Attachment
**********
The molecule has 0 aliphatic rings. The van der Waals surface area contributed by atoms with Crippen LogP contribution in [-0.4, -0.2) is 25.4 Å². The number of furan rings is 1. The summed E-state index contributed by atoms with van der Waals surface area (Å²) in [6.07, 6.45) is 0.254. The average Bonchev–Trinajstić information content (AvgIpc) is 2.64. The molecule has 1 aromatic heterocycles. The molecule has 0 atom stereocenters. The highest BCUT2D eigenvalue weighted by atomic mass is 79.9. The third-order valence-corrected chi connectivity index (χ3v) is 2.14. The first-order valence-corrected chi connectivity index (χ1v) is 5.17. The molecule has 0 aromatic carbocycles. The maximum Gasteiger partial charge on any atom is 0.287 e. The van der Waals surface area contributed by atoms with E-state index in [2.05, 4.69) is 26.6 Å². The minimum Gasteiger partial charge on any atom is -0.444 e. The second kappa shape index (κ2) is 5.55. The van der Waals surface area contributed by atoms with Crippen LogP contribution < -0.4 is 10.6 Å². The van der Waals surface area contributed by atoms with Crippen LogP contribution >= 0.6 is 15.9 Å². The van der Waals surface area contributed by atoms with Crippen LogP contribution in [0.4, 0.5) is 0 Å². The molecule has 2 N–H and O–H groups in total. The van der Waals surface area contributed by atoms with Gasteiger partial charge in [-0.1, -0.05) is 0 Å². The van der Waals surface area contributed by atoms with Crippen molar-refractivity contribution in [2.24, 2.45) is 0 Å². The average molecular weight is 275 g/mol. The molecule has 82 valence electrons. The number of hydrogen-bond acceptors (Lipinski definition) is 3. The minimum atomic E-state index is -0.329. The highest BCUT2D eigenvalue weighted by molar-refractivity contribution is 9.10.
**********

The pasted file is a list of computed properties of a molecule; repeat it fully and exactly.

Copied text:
The molecule has 0 aliphatic rings. The van der Waals surface area contributed by atoms with Crippen LogP contribution in [-0.4, -0.2) is 25.4 Å². The number of furan rings is 1. The summed E-state index contributed by atoms with van der Waals surface area (Å²) in [6.07, 6.45) is 0.254. The average Bonchev–Trinajstić information content (AvgIpc) is 2.64. The molecule has 1 aromatic heterocycles. The molecule has 0 atom stereocenters. The highest BCUT2D eigenvalue weighted by atomic mass is 79.9. The third-order valence-corrected chi connectivity index (χ3v) is 2.14. The first-order valence-corrected chi connectivity index (χ1v) is 5.17. The molecule has 0 aromatic carbocycles. The maximum Gasteiger partial charge on any atom is 0.287 e. The van der Waals surface area contributed by atoms with E-state index in [2.05, 4.69) is 26.6 Å². The minimum Gasteiger partial charge on any atom is -0.444 e. The second kappa shape index (κ2) is 5.55. The van der Waals surface area contributed by atoms with Crippen LogP contribution < -0.4 is 10.6 Å². The van der Waals surface area contributed by atoms with Crippen LogP contribution >= 0.6 is 15.9 Å². The van der Waals surface area contributed by atoms with Crippen LogP contribution in [0.4, 0.5) is 0 Å². The molecule has 2 N–H and O–H groups in total. The van der Waals surface area contributed by atoms with Gasteiger partial charge in [-0.1, -0.05) is 0 Å². The van der Waals surface area contributed by atoms with Crippen molar-refractivity contribution in [2.24, 2.45) is 0 Å². The average molecular weight is 275 g/mol. The molecule has 82 valence electrons. The number of hydrogen-bond acceptors (Lipinski definition) is 3. The minimum atomic E-state index is -0.329. The highest BCUT2D eigenvalue weighted by molar-refractivity contribution is 9.10.